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You can pay taxes in person by visiting the Treasurer's office on the first floor of Town Hall; by mailing payment to the Treasurer's Office, 1 Sylvan Street, Danvers, MA 01923 or online with UniPay.
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Visit the Patriot Properties - Property Assessment Data Site.
One of the most misunderstood concepts of municipal taxation is the meaning of Proposition 2 1/2. This legislative initiative was enacted in 1980 to limit the increases of property taxes in Massachusetts. Proposition 2 1/2 has performed its tax limiting function since then in the following manner.
1) A community cannot raise more than 2 1/2 % of last years levy limit plus new growth or override or debt exclusion amounts. A community therefore must live within the increases prescribed by 2 1/2 or a community can opt to attempt to pass an override or debt exclusion by successful voting at the polls. This gives voters control over how much property tax they are willing to pay.
2) A community cannot raise more in taxes than an amount greater than 2 1/2% of the total community value. This is known as the levy ceiling. Even a tax override cannot exceed this amount. A community is therefore bound by two "2 1/2's" minus 2 1/2% of last years levy limit or if a community is nearing its levy ceiling, an amount no greater than 2 1/2 % of the total community value.
An abatement is a reduction is the tax assessed on your property for the fiscal year. You may apply for an abatement if you believe your property is: Overvalued, Disproportionately Assessed, Classified Incorrectly or Partially or Fully Exempt.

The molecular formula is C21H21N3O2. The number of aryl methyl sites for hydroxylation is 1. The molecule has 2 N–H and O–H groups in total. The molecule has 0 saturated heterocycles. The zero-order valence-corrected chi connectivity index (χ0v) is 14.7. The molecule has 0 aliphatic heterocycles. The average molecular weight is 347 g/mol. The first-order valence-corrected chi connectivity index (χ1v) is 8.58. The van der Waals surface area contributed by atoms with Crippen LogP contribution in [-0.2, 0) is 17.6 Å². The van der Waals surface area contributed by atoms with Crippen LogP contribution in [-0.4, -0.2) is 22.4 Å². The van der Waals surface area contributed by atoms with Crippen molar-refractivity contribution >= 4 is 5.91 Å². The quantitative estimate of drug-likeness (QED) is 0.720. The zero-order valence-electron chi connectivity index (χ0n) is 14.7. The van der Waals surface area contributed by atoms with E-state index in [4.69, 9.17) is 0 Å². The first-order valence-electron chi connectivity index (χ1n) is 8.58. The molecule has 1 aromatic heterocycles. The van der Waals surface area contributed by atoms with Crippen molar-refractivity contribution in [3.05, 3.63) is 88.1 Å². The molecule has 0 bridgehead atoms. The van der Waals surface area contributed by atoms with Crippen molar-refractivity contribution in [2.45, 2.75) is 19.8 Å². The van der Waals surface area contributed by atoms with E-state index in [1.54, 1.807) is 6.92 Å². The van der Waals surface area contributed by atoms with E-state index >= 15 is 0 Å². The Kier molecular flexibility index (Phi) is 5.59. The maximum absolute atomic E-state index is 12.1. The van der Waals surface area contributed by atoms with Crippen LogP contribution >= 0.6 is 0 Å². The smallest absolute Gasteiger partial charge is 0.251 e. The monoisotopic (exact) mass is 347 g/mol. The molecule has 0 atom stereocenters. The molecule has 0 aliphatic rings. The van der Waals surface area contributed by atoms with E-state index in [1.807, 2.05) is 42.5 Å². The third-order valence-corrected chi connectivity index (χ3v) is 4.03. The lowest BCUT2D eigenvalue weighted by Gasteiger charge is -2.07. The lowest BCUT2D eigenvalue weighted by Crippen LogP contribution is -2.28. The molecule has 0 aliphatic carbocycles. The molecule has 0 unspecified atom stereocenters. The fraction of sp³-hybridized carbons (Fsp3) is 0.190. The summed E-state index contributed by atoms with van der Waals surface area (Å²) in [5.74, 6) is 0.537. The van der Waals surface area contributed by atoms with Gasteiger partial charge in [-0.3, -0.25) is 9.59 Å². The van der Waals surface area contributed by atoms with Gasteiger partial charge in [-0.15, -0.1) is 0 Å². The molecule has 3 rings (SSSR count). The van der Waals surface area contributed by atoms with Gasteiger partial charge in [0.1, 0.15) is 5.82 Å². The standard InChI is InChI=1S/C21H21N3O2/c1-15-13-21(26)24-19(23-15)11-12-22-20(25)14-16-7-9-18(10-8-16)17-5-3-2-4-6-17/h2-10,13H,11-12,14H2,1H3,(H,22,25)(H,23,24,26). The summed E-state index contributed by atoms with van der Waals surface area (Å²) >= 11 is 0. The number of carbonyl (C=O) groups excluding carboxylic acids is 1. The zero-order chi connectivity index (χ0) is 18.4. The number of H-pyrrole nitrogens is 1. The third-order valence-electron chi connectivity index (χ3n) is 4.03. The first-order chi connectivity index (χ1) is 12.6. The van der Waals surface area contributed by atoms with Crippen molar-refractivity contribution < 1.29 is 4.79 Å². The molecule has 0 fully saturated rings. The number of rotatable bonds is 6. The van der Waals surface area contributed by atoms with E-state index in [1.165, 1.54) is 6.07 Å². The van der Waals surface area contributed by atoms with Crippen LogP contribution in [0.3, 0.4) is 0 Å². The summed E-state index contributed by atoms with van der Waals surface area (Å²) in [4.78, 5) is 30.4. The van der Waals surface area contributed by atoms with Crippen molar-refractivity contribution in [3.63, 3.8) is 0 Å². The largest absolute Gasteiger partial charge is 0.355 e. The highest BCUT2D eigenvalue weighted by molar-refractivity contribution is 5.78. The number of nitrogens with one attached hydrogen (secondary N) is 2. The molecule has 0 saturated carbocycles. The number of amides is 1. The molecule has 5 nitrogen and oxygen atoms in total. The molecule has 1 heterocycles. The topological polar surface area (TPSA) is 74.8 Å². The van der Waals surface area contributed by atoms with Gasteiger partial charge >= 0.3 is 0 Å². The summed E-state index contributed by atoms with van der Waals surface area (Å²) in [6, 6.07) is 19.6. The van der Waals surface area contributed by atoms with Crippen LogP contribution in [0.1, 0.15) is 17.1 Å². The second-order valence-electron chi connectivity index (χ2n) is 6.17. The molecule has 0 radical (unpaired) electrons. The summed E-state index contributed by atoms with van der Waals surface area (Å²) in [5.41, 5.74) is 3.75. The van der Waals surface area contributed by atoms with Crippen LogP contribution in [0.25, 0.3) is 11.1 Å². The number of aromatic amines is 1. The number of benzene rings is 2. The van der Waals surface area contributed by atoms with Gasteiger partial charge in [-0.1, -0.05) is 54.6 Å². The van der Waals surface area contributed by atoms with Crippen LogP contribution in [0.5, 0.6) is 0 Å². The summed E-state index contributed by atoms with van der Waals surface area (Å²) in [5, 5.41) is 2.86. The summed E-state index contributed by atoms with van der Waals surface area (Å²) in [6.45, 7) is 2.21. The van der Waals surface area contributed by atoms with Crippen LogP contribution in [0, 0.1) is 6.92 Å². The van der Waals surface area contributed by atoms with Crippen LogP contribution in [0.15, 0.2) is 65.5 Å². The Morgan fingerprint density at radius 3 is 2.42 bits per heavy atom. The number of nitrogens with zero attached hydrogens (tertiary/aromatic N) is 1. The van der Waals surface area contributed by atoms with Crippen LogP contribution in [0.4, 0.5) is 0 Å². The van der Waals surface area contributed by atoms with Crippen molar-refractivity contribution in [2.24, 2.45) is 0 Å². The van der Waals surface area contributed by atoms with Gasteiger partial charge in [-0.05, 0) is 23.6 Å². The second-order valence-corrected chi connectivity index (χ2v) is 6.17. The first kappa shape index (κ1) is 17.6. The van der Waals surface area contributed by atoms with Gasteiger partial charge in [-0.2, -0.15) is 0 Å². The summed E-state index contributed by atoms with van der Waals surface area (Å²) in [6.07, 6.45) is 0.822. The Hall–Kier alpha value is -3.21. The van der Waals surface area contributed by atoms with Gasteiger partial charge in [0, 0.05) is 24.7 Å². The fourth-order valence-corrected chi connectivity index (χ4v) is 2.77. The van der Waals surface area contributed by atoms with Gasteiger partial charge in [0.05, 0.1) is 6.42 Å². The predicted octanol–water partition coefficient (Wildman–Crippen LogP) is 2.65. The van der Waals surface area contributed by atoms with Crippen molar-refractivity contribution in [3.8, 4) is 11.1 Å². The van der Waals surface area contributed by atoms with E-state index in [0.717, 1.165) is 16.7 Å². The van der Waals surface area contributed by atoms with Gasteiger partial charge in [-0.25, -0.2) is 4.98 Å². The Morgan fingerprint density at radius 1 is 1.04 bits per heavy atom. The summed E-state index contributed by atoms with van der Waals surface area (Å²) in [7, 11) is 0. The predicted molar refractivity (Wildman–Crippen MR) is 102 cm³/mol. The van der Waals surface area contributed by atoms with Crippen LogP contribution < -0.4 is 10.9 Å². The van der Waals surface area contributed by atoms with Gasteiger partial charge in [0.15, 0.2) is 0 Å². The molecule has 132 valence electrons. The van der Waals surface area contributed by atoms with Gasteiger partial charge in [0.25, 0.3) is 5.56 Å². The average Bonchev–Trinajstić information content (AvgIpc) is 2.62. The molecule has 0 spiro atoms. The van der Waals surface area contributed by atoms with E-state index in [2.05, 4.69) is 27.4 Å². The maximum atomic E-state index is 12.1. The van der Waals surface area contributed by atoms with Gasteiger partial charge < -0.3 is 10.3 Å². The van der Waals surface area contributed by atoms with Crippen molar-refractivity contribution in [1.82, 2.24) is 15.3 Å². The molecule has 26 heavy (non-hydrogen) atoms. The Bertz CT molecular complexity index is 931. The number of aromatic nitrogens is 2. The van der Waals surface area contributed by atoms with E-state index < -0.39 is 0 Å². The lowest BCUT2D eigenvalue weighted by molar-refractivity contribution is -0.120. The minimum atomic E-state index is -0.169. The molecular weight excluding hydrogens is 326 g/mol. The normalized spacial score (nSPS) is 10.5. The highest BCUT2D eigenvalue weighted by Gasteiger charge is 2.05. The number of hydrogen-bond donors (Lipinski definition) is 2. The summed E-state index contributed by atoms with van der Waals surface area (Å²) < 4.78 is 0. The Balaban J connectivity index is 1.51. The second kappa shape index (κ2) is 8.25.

If a taxpayer does not agree with the assessed valuation of their property, the first step would be to talk to an Assessor and review their property record card. After speaking with an Assessor, if the taxpayer still disagrees with the assessment, an abatement application must be completed in full and timely filed.
Instruction are provided on the back of the Abatement Application (PDF). It is important to note that the assessed value shown on the tax bill is based upon an assessment date of the previous January 1; not the date when the tax bill is received.
The Assessors are prevented by law from granting abatements unless timely filed. The application must be post marked no earlier than January 1st or received in the Assessors Office no later than February 1st.
The Assessors have three months, from the date the abatement application is filed, to take action. You will receive written notification of the decision.
Assessed values in Massachusetts are based on “full and fair cash value,” or 100 percent of the fair market value as of January 1 of each year. To arrive at “full and fair cash value,” the Assessors interpret the real estate market by analyzing property sales. This involves an analysis of market activity by each class of property. Assessors are required to submit these values to the Commonwealth's Department of Revenue for certification every five years. In the interim years, Assessors must also analyze the real estate market and perform adjustments to values as needed. This requirement ensures each property owner pays his or her fair share of the cost of local government, in proportion to the amount of money the property is worth, on a yearly basis rather than every five years. Notably, our Assessments differ from an independent appraiser's due to the appraisal methods required under Massachusetts General Law Chapter 59 and the time period captured in our assessments.